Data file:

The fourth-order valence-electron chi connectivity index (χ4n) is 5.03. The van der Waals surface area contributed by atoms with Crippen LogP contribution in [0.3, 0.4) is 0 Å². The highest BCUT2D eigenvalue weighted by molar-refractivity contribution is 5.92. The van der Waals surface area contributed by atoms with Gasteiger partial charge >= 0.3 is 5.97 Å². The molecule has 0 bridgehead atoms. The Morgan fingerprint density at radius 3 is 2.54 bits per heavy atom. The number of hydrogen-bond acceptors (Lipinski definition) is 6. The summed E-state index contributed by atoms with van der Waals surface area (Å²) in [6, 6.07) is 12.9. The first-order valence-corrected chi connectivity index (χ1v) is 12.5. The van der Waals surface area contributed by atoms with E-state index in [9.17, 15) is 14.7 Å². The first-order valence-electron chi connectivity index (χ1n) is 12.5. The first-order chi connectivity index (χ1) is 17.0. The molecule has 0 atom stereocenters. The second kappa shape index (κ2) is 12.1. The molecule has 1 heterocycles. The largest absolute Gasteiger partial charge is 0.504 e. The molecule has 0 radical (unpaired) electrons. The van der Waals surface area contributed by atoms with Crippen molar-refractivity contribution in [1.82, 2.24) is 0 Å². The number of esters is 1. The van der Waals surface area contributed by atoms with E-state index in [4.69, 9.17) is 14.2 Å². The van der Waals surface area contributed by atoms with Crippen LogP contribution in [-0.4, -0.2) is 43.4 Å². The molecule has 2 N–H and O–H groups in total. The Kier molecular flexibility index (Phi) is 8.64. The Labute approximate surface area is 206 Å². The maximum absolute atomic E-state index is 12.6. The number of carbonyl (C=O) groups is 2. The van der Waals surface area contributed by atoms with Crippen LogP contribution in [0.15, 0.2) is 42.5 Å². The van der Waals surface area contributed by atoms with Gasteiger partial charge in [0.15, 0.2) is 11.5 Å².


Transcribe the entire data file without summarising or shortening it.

The fourth-order valence-electron chi connectivity index (χ4n) is 5.03. The van der Waals surface area contributed by atoms with Crippen LogP contribution in [0.3, 0.4) is 0 Å². The highest BCUT2D eigenvalue weighted by molar-refractivity contribution is 5.92. The van der Waals surface area contributed by atoms with Gasteiger partial charge >= 0.3 is 5.97 Å². The molecule has 0 bridgehead atoms. The Morgan fingerprint density at radius 3 is 2.54 bits per heavy atom. The number of hydrogen-bond acceptors (Lipinski definition) is 6. The summed E-state index contributed by atoms with van der Waals surface area (Å²) in [6, 6.07) is 12.9. The first-order valence-corrected chi connectivity index (χ1v) is 12.5. The van der Waals surface area contributed by atoms with E-state index in [9.17, 15) is 14.7 Å². The first-order valence-electron chi connectivity index (χ1n) is 12.5. The first-order chi connectivity index (χ1) is 17.0. The molecule has 0 atom stereocenters. The second kappa shape index (κ2) is 12.1. The molecule has 1 heterocycles. The largest absolute Gasteiger partial charge is 0.504 e. The molecule has 0 radical (unpaired) electrons. The van der Waals surface area contributed by atoms with Crippen molar-refractivity contribution in [1.82, 2.24) is 0 Å². The number of esters is 1. The van der Waals surface area contributed by atoms with E-state index in [4.69, 9.17) is 14.2 Å². The van der Waals surface area contributed by atoms with Crippen LogP contribution in [-0.4, -0.2) is 43.4 Å². The molecule has 2 N–H and O–H groups in total. The Kier molecular flexibility index (Phi) is 8.64. The Labute approximate surface area is 206 Å². The maximum absolute atomic E-state index is 12.6. The number of carbonyl (C=O) groups is 2. The van der Waals surface area contributed by atoms with Crippen LogP contribution in [0.15, 0.2) is 42.5 Å². The van der Waals surface area contributed by atoms with Gasteiger partial charge in [0.15, 0.2) is 11.5 Å².